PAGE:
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Was my acknowledgment adequate?

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Was my acknowledgment adequate?

My community concert band was recognized as a 501(c)(3) charity last November. I am the treasurer but I know nothing about 501(c)(3)s and I don't have any idea where I can get information. I made receipts for the band members to fill out themselves for tax purposes. In the description, they just have to circle which membership they have (I wrote the $ amounts next to each one of the four types). I included all info, including our tax ID. One of the members says that this is not proof - that he needs his name, the amount, and the date written by me? Is this correct?

I would be remiss if I failed to say you could learn a lot by subscribing to Nonprofit Issues® and reviewing our archives, and particularly our Ready Reference Pages.  You can also get information by reading the IRS publications on nonprofit tax rules that are available free on the IRS website.

With regard to your specific question, it sounds like your member is probably correct.  Assuming that the membership payment is more than $250, in order to take a charitable contribution deduction, the donor must obtain an acknowledgment from the charity that states the amount of the gift, whether the donor received any goods or services in return, and if so, the value of those goods or services.  (See Ready Reference Page:  “IRS Requires Substantiation of Contributions”) It doesn’t sound like you provided any of that information.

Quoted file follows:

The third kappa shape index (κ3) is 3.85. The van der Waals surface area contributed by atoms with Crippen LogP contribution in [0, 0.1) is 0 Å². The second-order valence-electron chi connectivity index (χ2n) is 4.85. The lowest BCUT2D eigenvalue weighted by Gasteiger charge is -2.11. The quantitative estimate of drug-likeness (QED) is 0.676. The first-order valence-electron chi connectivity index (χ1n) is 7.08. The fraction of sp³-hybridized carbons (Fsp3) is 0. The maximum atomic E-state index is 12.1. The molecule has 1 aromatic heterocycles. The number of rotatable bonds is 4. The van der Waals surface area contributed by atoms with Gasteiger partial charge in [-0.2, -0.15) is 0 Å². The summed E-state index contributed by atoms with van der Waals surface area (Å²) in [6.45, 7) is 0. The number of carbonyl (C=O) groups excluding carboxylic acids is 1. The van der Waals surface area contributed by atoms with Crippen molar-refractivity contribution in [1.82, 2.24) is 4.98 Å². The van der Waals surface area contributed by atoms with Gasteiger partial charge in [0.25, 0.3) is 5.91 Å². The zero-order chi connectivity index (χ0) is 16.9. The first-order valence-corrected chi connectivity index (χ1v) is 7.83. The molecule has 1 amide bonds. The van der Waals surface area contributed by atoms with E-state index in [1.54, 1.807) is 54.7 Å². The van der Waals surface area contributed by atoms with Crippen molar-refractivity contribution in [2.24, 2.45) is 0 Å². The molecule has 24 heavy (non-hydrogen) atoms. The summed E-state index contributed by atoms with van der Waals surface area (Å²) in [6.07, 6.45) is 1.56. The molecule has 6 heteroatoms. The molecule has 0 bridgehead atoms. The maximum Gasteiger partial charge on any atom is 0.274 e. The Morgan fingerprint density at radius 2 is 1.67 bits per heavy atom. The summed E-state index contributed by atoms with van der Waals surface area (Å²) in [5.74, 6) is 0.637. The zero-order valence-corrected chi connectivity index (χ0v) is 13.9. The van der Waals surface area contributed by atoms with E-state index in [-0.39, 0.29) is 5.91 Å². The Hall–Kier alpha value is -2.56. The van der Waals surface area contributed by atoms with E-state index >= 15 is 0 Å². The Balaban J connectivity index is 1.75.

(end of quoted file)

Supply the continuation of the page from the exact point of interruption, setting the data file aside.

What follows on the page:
If you did provide goods or services in return (like the right to play in the band or tickets for concerts) the payment may not be deductible at all.  If the payment is more than $75 and goods or services were provided, your organization is required to notify the donor/payors of the value of the goods or services so that they deduct only the amount paid above such value.  (See Ready Reference Page:  “Charities Must Set Value on ‘Quid Pro Quo’ Gifts”)

Allowing donors to figure out their own receipts has caused charities a lot of problems over the years, particularly those charities receiving gifts of household goods and clothing.  The situation became so bad that the IRS changed the rules for such gifts.  (See Ready Reference Page:  “Congress Passes Charitable Reforms, Approves Limited Giving Incentives”) It is not a good practice and I would recommend that you tell them what they need to know yourself (and what you are required to tell them if it is a “quid pro quo” payment).

Still need more information on accepting gifts? See our webinar - Gift Acceptance Policies and Agreements in the COVID 19 Era

Tuesday, March 10, 2015


I am a resident of a CCRC [continuing care retirement community], a senior living community, that is a 501(c)(3) facility. Since we have a no tipping policy for associates of our facility, the residents have developed a program for collection of cash and presentation to the associates as a Christmas bonus. We have taken the position that this gift is for their services to us and treat this as compensation for them. Since our CCRC is capable of assisting us as to carry out our mission, the CCRC has agreed to make the collection and help us with the payroll deduction and distribute our donations to them. We have now been advised that since we make our donation checks to the CCRC, we can take a charitable deduction, even though there is no charitable intent on the part of the residents. Would appreciate your thoughts on this "scheme".


If your residents' association is determining which of the employees gets how much of the Christmas bonus, you are probably making direct gifts to the employees and the gifts will not be deductible.  If you make a lump sum gift to the CCRC, a charitable organization, and the charity determines how to distribute the gift, you can probably claim the deduction.  I wouldn't say that there is no charitable intent behind this gift.  You don't get anything direct in return and you enable the charity to pay its employees more than it might otherwise do.  --Don Kramer

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